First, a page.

Gingival recession, or receding gums, is a problem for many Canadians. This problem occurs when you lose gum tissue and the roots of your teeth are exposed. Often, body tissues regenerate and heal on their own. In fact, some tissues, like your oral mucosa – the moist lining inside your mouth – heal especially rapidly. Unfortunately, gum tissue will not regenerate on its own, and gingival recession requires surgical intervention for repair.
Gingival Recession Causes
Gum recession is most often caused by repetitive trauma, such as from brushing too hard, but there can be other reasons as well. For example, dental professionals know that smoking and other forms of tobacco use can cause receding gums. Additionally, advanced gum disease may lead to gingival recession, and some patients have a genetic predisposition for gum recession.
Prevention of Gingival Recession
There are several ways you can help prevent gum recession. First of all, avoid any tobacco use at all, including non-tobacco vaping. It is also important to brush twice daily, floss at least once a day, use an antiseptic mouthwash, and visit your dentist twice a year for professional cleanings. These efforts will help you avoid gum disease and its consequences, including gingival recession.
You should also use care when brushing your teeth. Thoroughness and the length of time you spend brushing are more important than pressure. Your gums are soft and sensitive, and pressing down too hard when you brush can damage them. Consider a soft-bristled toothbrush. This type of toothbrush can prevent harming your gums, and the soft bristles are better for cleaning around your gums than stiff bristles.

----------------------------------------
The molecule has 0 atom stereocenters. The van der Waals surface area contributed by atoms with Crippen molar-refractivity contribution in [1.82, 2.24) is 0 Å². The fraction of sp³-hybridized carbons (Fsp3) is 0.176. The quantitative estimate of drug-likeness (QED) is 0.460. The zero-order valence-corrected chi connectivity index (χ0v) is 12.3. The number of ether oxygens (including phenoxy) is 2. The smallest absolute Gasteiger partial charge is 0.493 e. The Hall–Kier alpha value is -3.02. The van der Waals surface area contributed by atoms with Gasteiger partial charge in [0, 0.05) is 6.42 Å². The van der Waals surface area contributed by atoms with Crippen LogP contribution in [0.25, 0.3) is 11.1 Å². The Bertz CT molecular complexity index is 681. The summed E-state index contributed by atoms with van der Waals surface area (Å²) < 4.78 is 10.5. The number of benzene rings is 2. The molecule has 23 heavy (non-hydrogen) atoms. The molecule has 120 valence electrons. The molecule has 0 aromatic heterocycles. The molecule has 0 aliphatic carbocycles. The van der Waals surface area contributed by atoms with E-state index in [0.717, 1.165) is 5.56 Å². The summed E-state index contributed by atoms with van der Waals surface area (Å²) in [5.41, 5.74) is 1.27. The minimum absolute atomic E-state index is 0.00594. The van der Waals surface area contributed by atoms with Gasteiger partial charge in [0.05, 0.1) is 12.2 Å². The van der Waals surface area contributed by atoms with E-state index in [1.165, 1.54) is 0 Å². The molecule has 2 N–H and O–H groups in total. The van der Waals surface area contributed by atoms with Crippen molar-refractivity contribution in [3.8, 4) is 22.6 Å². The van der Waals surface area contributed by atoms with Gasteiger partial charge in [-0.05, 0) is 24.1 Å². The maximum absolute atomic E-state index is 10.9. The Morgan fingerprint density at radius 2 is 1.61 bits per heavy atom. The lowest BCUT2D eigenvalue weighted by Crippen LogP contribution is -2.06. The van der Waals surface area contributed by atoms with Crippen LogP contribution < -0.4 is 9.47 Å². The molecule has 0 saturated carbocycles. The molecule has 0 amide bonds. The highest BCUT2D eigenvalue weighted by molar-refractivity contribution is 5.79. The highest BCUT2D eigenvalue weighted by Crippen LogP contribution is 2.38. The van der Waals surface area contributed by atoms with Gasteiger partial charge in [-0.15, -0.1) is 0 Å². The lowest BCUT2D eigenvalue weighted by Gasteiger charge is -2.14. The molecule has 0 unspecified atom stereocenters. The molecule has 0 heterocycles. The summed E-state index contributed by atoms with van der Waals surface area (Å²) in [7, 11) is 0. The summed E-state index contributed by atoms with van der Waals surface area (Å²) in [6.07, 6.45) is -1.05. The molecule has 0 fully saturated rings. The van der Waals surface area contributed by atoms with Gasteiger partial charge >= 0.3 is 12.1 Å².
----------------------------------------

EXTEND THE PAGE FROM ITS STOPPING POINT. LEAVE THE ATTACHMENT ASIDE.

Finally, make an appointment with your dentist at the first sign of gum trouble. Gums that are sore, bleed, or show white spots need to be addressed by your dental professional.
Consequences of Gingival Recession
Your gums can recede far enough that your teeth roots become visible. Since roots are dark in appearance, this occurrence may make your smile unattractive. Additionally, gingival recession often results in sensitivity, particularly to hot and cold temperatures.
Repairing Gingival Recession
Once gingival recession occurs, it cannot be corrected without surgery. Trained dentists offer procedures called gum grafts to resolve the problem. In a gum graft, your dentist takes healthy tissue from another area of your mouth and attaches this tissue to the location of the gingival recession. The grafted tissue then heals and covers the recessed area.
This surgery may sound painful, but modern anesthetic and pain control methods mean that discomfort is kept to a minimum. If you suffer from gingival recession, talk to your dentist about your grafting options.